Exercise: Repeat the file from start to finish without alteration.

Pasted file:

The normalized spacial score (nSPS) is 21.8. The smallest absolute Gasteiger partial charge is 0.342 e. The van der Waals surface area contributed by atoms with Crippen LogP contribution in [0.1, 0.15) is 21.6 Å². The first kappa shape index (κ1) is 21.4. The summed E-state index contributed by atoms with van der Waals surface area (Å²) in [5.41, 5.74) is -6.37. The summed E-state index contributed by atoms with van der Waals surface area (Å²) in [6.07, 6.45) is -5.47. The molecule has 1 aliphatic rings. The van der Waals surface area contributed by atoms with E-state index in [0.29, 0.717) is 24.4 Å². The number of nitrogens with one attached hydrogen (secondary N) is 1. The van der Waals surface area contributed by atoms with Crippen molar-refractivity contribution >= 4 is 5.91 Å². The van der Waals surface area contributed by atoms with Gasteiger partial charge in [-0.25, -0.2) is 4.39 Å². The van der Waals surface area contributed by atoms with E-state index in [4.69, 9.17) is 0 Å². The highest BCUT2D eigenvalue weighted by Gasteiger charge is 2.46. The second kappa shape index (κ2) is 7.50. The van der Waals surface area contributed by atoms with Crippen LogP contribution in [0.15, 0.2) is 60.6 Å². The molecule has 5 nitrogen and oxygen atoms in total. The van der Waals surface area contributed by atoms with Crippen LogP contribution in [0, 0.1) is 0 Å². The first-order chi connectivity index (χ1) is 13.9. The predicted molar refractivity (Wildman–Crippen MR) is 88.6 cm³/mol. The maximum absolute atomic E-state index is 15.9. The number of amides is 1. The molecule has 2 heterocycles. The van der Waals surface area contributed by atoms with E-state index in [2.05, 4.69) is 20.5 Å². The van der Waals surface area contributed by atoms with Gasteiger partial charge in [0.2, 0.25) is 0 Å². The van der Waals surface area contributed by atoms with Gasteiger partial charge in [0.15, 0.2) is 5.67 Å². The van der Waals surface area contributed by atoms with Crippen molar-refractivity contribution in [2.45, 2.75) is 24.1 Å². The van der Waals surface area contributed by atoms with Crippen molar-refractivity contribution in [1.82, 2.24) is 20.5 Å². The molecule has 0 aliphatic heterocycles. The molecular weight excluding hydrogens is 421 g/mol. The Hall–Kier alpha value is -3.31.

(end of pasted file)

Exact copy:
The normalized spacial score (nSPS) is 21.8. The smallest absolute Gasteiger partial charge is 0.342 e. The van der Waals surface area contributed by atoms with Crippen LogP contribution in [0.1, 0.15) is 21.6 Å². The first kappa shape index (κ1) is 21.4. The summed E-state index contributed by atoms with van der Waals surface area (Å²) in [5.41, 5.74) is -6.37. The summed E-state index contributed by atoms with van der Waals surface area (Å²) in [6.07, 6.45) is -5.47. The molecule has 1 aliphatic rings. The van der Waals surface area contributed by atoms with E-state index in [0.29, 0.717) is 24.4 Å². The number of nitrogens with one attached hydrogen (secondary N) is 1. The van der Waals surface area contributed by atoms with Crippen molar-refractivity contribution >= 4 is 5.91 Å². The van der Waals surface area contributed by atoms with Gasteiger partial charge in [-0.25, -0.2) is 4.39 Å². The van der Waals surface area contributed by atoms with E-state index in [4.69, 9.17) is 0 Å². The highest BCUT2D eigenvalue weighted by Gasteiger charge is 2.46. The second kappa shape index (κ2) is 7.50. The van der Waals surface area contributed by atoms with Crippen LogP contribution in [0.15, 0.2) is 60.6 Å². The molecule has 5 nitrogen and oxygen atoms in total. The van der Waals surface area contributed by atoms with Crippen LogP contribution in [0, 0.1) is 0 Å². The first-order chi connectivity index (χ1) is 13.9. The predicted molar refractivity (Wildman–Crippen MR) is 88.6 cm³/mol. The maximum absolute atomic E-state index is 15.9. The number of amides is 1. The molecule has 2 heterocycles. The van der Waals surface area contributed by atoms with E-state index in [2.05, 4.69) is 20.5 Å². The van der Waals surface area contributed by atoms with Gasteiger partial charge in [0.2, 0.25) is 0 Å². The van der Waals surface area contributed by atoms with Gasteiger partial charge in [0.15, 0.2) is 5.67 Å². The van der Waals surface area contributed by atoms with Crippen molar-refractivity contribution in [2.45, 2.75) is 24.1 Å². The van der Waals surface area contributed by atoms with Crippen molar-refractivity contribution in [1.82, 2.24) is 20.5 Å². The molecule has 0 aliphatic heterocycles. The molecular weight excluding hydrogens is 421 g/mol. The Hall–Kier alpha value is -3.31.